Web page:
principal and he told me was that if I was going to teach
I had to be able to get on everyone's level -- the brightest
of the bright and the lowest of the low. Somewhere they
have to meet in the middle and I don't believe in lowering
It's about here that this old country boy
starts to break the mold from the true hayseed. "A lot of
people have asked me why I came to Vanderbilt," Caldwell
"A lot of people, when they meet me, say 'Man,
that guy is a dumb country hick.' I am, but that's not quite
true. I'm pretty proud of my education. I talk slow and
country and my sisters and wife get after me all the time
but I am who I am.
"I love to sell academics, I'm a graduate
of Furman and that's an academic school too. I proud of
that, coming from a rural area.
"I like the way this staff - Coach Johnson,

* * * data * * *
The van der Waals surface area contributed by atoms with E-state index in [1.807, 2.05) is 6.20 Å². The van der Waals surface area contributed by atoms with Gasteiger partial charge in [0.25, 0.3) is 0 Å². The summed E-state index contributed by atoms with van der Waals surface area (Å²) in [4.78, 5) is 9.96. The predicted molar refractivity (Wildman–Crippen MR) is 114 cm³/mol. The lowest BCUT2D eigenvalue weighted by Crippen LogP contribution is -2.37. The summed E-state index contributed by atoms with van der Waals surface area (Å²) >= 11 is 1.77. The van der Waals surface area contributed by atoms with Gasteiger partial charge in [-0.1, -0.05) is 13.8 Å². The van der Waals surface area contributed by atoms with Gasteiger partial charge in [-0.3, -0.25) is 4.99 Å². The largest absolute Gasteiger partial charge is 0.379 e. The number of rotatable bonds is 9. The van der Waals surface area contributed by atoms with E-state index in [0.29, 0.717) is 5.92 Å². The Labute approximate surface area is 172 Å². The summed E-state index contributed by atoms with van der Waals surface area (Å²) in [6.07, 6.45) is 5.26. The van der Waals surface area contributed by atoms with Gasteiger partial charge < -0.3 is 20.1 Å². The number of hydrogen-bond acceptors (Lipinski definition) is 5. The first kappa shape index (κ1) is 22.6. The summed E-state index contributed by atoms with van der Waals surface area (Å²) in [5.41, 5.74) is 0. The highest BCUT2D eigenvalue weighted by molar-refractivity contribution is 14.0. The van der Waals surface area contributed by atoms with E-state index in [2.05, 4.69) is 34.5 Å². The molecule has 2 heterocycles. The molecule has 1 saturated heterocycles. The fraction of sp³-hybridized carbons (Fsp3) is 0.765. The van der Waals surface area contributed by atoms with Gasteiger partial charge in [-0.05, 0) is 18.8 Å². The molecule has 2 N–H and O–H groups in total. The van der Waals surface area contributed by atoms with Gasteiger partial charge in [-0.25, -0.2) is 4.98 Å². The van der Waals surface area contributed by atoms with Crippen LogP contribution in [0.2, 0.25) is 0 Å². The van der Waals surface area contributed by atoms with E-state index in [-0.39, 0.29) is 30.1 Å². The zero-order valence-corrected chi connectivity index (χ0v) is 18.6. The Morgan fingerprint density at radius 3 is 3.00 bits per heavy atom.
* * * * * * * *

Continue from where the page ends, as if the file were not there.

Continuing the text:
Coach Cain, Coach Kaiser, Coach Fowler - I could go on and
on - this staff is close having been teammates and all,
we like being around each other. We vacation together. In
this business it's critical because we spend so much time
together with football."
Caldwell brings old-fashioned values with
him, values which Bobby Johnson has alluded to when discussing
the family atmosphere he expects to foster in the program.
"My loyalty runs so deep it's sometimes a
fault," Caldwell says. "I'm a company man. When I work for
Vanderbilt, I work for Vanderbilt. I don't look over my
shoulder for another job. I going to work hard and along
the way I'm going to try to give the job a little flavor."
Flavor. He has more flavor than Baskin & Robbins
and most of it starts with a capital "C", which stands for
country and character.